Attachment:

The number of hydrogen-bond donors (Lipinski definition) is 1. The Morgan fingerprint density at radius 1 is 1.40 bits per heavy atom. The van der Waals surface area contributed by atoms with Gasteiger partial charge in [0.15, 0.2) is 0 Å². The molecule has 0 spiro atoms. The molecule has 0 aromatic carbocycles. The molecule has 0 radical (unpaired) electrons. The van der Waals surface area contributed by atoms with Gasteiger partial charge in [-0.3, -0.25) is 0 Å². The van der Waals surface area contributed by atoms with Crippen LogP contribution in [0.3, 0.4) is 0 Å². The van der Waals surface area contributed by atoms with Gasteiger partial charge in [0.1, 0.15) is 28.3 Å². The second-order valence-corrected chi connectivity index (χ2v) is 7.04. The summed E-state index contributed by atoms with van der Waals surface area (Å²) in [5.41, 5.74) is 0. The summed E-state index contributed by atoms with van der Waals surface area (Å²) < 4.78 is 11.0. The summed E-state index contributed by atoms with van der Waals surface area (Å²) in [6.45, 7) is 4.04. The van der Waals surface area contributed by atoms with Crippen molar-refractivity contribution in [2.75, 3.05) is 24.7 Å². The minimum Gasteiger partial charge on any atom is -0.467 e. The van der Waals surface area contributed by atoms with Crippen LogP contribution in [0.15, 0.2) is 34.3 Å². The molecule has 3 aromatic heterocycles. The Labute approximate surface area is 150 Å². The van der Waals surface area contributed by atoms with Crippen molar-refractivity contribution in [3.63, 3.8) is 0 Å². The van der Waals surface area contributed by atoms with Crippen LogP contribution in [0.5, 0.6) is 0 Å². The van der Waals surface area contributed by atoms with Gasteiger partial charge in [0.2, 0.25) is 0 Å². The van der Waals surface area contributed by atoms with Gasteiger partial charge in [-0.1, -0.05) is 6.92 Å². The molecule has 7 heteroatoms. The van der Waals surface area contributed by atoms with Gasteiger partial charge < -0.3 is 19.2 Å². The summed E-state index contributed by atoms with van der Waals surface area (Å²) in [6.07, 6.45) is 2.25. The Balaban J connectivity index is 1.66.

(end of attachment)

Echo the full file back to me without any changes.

The number of hydrogen-bond donors (Lipinski definition) is 1. The Morgan fingerprint density at radius 1 is 1.40 bits per heavy atom. The van der Waals surface area contributed by atoms with Gasteiger partial charge in [0.15, 0.2) is 0 Å². The molecule has 0 spiro atoms. The molecule has 0 aromatic carbocycles. The molecule has 0 radical (unpaired) electrons. The van der Waals surface area contributed by atoms with Gasteiger partial charge in [-0.3, -0.25) is 0 Å². The van der Waals surface area contributed by atoms with Crippen LogP contribution in [0.3, 0.4) is 0 Å². The van der Waals surface area contributed by atoms with Gasteiger partial charge in [0.1, 0.15) is 28.3 Å². The second-order valence-corrected chi connectivity index (χ2v) is 7.04. The summed E-state index contributed by atoms with van der Waals surface area (Å²) in [5.41, 5.74) is 0. The summed E-state index contributed by atoms with van der Waals surface area (Å²) < 4.78 is 11.0. The summed E-state index contributed by atoms with van der Waals surface area (Å²) in [6.45, 7) is 4.04. The van der Waals surface area contributed by atoms with Crippen molar-refractivity contribution in [2.75, 3.05) is 24.7 Å². The minimum Gasteiger partial charge on any atom is -0.467 e. The van der Waals surface area contributed by atoms with Crippen LogP contribution in [0.15, 0.2) is 34.3 Å². The molecule has 3 aromatic heterocycles. The Labute approximate surface area is 150 Å². The van der Waals surface area contributed by atoms with Crippen molar-refractivity contribution in [3.63, 3.8) is 0 Å². The van der Waals surface area contributed by atoms with Crippen LogP contribution in [0.5, 0.6) is 0 Å². The van der Waals surface area contributed by atoms with Gasteiger partial charge in [0.2, 0.25) is 0 Å². The van der Waals surface area contributed by atoms with Gasteiger partial charge in [-0.1, -0.05) is 6.92 Å². The molecule has 7 heteroatoms. The van der Waals surface area contributed by atoms with Gasteiger partial charge < -0.3 is 19.2 Å². The summed E-state index contributed by atoms with van der Waals surface area (Å²) in [6.07, 6.45) is 2.25. The Balaban J connectivity index is 1.66.